So, Jesus had hidden himself – that he was a Jew asking for help. The woman found him – “How can you, a Jew, ask me, a Samaritan woman, for a drink?”. With ease she sees right through Jesus’ disguise and recognizes him as a Jew – a really good place to start if a person wants to know Jesus.
Her ease at finding him startled him, and though he was discomfited, she did impress him. “Maybe,” he thought, “I can return the favor.” And so Jesus begins to search for her, playfully and teasingly, seeking her who had more in her than her thirst, and who carried around with her more than an empty water skin.
This way that Jesus had of finding people was something especially, and characteristically, fine about Him. I think that the proper setting for those famous lines in Matthew is Jesus in his practice of seeking and finding people.
7“Ask and it will be given to you; seek and you will find; knock and the door will be opened to you. 8 For everyone who asks, receives; and the one who seeks, finds; and to the one who knocks, the door will be opened. 
These lines do not promise that we will get God to meet our every need. Our own experience quickly scoffs at such a thought. Rather, they mean that Jesus is inviting us into a practice of the divine capacity to seek and to find people – one of God’s exceptional skills. Whether it was this woman at Jacob’s Well or Zacchaeus (Luke 19:1-10), Jesus showed such skill, practiced with courtesy and love and patience, at finding those who were hidden, inviting them out into the open … as He himself came out of hiding into the light – “26 Jesus said to her, “I am he, the one who is speaking with you.” 
28 The woman left her water jar and went into the town and said to the people, 29 “Come see a man who told me everything I have done. Could he possibly be the Messiah?”
Let us live mindfully, and with confidence and energy, this third week of Lent that is before us to live.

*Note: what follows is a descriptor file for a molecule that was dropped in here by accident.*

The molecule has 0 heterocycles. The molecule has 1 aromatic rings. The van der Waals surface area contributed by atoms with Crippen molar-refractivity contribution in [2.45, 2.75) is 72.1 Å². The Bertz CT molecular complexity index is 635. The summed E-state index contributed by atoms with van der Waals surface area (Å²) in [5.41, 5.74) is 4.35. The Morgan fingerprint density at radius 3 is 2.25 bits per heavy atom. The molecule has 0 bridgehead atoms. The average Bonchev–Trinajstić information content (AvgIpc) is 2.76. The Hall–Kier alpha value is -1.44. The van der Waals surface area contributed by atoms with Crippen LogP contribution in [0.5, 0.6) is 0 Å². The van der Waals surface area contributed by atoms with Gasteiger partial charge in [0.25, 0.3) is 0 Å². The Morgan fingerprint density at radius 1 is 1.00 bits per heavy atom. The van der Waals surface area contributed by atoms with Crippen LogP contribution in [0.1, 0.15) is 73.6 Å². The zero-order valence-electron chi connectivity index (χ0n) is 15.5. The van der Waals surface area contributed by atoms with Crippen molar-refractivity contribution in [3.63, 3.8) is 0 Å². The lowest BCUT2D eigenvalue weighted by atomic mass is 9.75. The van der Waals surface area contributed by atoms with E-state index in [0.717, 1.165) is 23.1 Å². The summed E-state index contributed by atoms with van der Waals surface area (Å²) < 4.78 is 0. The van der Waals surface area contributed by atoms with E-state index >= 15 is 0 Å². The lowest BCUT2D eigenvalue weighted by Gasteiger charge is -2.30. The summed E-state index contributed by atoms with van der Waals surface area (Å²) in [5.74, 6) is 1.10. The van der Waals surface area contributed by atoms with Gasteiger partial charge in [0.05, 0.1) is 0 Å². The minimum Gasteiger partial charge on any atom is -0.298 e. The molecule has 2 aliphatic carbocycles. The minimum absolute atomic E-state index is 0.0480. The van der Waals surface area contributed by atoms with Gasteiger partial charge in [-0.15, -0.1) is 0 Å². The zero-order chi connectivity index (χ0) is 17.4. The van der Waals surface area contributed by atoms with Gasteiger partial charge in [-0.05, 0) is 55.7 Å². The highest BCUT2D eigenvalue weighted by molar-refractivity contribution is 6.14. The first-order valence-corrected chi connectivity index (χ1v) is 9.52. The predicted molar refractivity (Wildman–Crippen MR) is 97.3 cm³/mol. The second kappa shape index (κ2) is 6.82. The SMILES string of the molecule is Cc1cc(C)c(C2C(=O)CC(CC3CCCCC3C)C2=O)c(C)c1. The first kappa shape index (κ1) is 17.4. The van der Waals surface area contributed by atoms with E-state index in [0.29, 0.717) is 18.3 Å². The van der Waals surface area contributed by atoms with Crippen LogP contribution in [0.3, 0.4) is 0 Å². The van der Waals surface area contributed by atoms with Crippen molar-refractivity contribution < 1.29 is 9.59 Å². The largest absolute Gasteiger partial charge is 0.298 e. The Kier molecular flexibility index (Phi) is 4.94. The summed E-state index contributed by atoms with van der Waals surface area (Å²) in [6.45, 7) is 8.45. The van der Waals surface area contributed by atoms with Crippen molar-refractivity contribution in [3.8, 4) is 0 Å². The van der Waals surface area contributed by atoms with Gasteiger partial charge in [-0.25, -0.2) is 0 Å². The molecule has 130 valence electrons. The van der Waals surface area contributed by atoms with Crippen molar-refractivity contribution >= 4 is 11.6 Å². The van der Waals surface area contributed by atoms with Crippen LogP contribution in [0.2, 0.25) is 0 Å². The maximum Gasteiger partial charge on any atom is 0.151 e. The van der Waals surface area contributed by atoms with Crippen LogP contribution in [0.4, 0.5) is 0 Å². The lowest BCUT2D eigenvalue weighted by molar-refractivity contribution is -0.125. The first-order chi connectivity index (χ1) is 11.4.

Ganz #3 – Meditation – Found (Week 3)
 The verb “to hide” is found in the earliest forms of the English language, discovered by the scholars of the Oxford English Dictionary in a text published around the year 897 CE. It means “to put or to keep out of sight; to conceal intentionally from view or from the notice of others; to conceal from discovery.” No motive is given as to why a person would hide something … until about four hundred years later when “to hide” was also used to express the motivation of the Hider – “to conceal so as to shield or protect.” The Hider is shielding or protecting what, or who, is Hidden.
 The Oxford English Dictionary concerning the noun “prudence” defines it – “The ability to recognize and follow the most suitable or sensible course of action; good sense in practical or financial affairs; discretion, circumspection, caution.”
 Gregory of Nyssa, “The Great Catechism,” in Gregory of Nyssa: Dogmatic Treatises, Etc., ed. Philip Schaff and Henry Wace, trans. William Moore, vol. 5, A Select Library of the Nicene and Post-Nicene Fathers of the Christian Church, Second Series (New York: Christian Literature Company, 1893), 494. The Internet Encyclopedia of Philosophy remarks concerning St. Gregory: “St. Gregory of Nyssa spent his life in Cappadocia, a region in central Asia Minor. He was the most philosophically adept of the three so-called Cappadocians, who included brother St. Basil the Great and friend St. Gregory of Nazianzus. Together, the Cappadocians are credited with defining Christian orthodoxy in the Eastern Roman Empire, as Augustine (354-430 CE) was to do in the West.”
 New American Bible, Revised Edition. (Washington, DC: The United States Conference of Catholic Bishops, 2011), Ge 3:9–10.
 New American Bible, Revised Edition. (Washington, DC: The United States Conference of Catholic Bishops, 2011), Jn 4:9.
 The Oxford English Dictionary defines this noun “discomfiture” – “Defeat in battle, overthrow, rout,” but also “Frustration of plans or hopes; perplexity; confusion.”
 New American Bible, Revised Edition. (Washington, DC: The United States Conference of Catholic Bishops, 2011), Mt 7:7–8.
 New American Bible, Revised Edition. (Washington, DC: The United States Conference of Catholic Bishops, 2011), Jn 4:26.
 New American Bible, Revised Edition. (Washington, DC: The United States Conference of Catholic Bishops, 2011), Jn 4:28–29.